Audio-Technica Sonic Fuel Earphones Review

Sonic Fuel Series 1
First, I’d like to thank the folks at Audio-Technica for providing samples of the Sonic Fuel earphones for review.

There’s a reason music montages popularized by films like those in the Rocky franchise have been so popular. Music gets us going. The right music keeps us motivated to push ourselves to our limits and past them at the gym. But a number of headphones, earbuds and in ear monitors simply aren’t made for active use, and there’s a market for sport and gym ready earphones. Enter Audio-Technica’s Sonic Fuel line of earphones, promising to be durable, to fit securely during physical activity and provide quality sound in the process. I have before me the three models in the new line, the CKX5iS, CKX7iS and CKX9iS.

So, do the three Sonic Fuel earphones have what it takes to measure up? Read on to find out.

CKX9iS 8



Included in the box is a drawstring pouch, 3 sizes of C-tip rubber ear hooks and 4 sizes of silicone single flange eartips.


A nicer, velour drawstring pouch, 3 sizes of C-tip rubber ear hooks, 4 sizes of silicone single flange eartips and a set of Comply Active Series foam tips.


A hard leatherette clamshell carrying case, 3 sizes of C-tip rubber ear hooks, 4 sizes of silicone single flange eartips and a set of Comply Active Series foam tips.

CKX5iS 1

Design and Build Quality

The entire Sonic Fuel line is designed for use in the gym or during other physical exercise and the earphones all seem to be more ruggedly built than other earphones. Though the construction is still mostly plastic, the housings feel solid and the rotating nozzles of the CKX5iS and CKX7iS are loose enough to allow for free movement but don’t seem like they’ll come apart at the seams, even during strenuous activity. I must say that they don’t exactly inspire confidence in long term usability but the
The CK9iS doesn’t have the rotating nozzle which makes it feel sturdier than its less expensive siblings but does give the impression that it is designed to focus more on the sound quality than being an “active” earphone.

The cable of the CKX5iS is a standard round cable while the 7iS and 9iS feature slightly stronger feeling flat cables. All three feature a remote and microphone as well as a built in volume limiter. I don’t call it a volume control, per se, because it doesn’t actually control the volume of your device. It can be handy if you need to change volume quickly but overall, with its rather uneven channel balance, it’s not something I used often.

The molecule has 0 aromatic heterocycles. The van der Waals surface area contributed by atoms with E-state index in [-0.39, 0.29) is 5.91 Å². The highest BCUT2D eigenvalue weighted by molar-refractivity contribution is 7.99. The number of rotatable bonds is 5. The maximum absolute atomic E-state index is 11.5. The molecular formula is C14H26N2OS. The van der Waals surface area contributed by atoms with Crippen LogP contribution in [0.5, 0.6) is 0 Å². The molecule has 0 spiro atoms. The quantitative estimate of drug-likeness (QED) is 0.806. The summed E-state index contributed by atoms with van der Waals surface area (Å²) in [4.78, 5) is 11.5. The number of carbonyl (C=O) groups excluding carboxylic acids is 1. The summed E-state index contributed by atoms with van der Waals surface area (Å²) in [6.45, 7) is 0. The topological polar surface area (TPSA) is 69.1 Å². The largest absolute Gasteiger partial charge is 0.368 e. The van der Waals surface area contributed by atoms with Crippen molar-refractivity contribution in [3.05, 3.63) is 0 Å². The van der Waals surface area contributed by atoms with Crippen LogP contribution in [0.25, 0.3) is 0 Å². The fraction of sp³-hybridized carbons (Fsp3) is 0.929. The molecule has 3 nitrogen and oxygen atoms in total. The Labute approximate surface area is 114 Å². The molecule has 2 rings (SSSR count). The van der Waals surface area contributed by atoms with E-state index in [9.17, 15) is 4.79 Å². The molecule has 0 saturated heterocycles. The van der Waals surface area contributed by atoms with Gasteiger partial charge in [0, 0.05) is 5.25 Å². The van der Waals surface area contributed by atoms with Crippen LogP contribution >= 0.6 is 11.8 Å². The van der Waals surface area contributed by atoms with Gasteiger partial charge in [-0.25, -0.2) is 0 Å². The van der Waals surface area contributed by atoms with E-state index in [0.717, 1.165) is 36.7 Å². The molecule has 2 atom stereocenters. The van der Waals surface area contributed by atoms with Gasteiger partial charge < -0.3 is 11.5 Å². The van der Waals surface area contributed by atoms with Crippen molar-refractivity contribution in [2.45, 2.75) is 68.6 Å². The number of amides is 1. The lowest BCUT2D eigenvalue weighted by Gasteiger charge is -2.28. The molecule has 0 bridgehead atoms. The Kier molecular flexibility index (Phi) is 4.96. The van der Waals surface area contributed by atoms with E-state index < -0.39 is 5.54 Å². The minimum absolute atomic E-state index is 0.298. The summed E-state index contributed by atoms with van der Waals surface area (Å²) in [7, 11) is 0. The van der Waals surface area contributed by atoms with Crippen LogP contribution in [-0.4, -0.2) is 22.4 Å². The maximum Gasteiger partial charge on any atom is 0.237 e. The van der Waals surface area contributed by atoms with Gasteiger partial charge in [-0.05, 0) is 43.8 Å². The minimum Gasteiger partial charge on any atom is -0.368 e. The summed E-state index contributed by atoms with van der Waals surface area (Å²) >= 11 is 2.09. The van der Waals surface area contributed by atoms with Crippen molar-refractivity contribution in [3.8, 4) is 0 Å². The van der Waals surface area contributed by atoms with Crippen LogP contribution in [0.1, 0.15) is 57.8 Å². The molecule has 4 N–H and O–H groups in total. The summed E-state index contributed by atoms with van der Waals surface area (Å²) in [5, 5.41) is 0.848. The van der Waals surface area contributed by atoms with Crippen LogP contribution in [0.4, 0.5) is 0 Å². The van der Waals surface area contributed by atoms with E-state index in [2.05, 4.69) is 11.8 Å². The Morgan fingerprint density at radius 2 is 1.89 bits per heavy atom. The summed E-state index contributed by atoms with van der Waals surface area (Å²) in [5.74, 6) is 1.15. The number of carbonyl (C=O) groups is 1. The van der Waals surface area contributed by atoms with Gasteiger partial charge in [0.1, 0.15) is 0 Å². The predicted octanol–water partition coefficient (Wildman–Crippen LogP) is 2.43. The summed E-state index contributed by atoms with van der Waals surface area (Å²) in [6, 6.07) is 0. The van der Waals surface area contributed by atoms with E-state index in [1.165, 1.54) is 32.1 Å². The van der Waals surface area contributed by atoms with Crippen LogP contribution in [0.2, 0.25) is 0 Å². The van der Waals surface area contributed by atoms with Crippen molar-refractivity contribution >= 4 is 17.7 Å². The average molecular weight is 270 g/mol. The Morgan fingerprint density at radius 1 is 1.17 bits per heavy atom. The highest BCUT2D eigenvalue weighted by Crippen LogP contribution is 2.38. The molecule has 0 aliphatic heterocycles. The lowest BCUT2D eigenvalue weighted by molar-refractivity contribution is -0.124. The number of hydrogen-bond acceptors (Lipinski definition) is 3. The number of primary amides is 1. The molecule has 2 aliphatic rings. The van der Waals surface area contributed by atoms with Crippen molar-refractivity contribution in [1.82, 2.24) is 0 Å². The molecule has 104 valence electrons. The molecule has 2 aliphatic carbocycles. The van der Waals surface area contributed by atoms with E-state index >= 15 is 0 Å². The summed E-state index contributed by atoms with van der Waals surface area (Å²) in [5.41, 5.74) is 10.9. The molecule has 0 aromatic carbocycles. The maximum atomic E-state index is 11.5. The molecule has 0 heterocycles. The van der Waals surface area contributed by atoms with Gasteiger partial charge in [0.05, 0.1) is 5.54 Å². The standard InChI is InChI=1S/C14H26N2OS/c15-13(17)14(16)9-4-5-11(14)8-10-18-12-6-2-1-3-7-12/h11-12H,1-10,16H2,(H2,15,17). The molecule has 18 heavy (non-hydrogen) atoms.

CKX9iS 9

Comfort and Isolation

This is bound to be a sticking point for many people who try the Sonic Fuel earphones, as it was for me. The huge housings and rubber ear hooks (or C-tips, as Audio-Technica calls them) make them somewhat uncomfortable to wear for extended periods, even with the rotating nozzles of the two lower end earphones. That said, the sound of the Sonic Fuel earphones isn’t terribly dependent on the fit, unlike other, finicky earphones like the Sony MH1C.

Isolation on all three earphones is subpar, which I suspect is by design. In other words, don’t expect these to shut out the outside world in the same way the average vented dynamic driver IEM can, much less those with balanced armature drivers.

Microphonics were present in all three IEMs but never overbearing.

CKX7iS 6

Sound Quality

In keeping with the Audio-Technica house sound, all of the Sonic Fuel earphones share a similar presentation, being dry and edgy, with deep, punchy bass and clear, extended highs.


Sitting at the lowest end of the Sonic Fuel line, the CKX5iS sets a surprisingly high standard. The sound is clear, slightly warm, and a tad grainy. The low end boasts impressive depth and detail, still rumbling with decent authority down below 30Hz. The midrange is clear and dry but strangely, a bit hollow. It’s not a huge distraction or a big deal but it is noticeable, especially next to other earphones.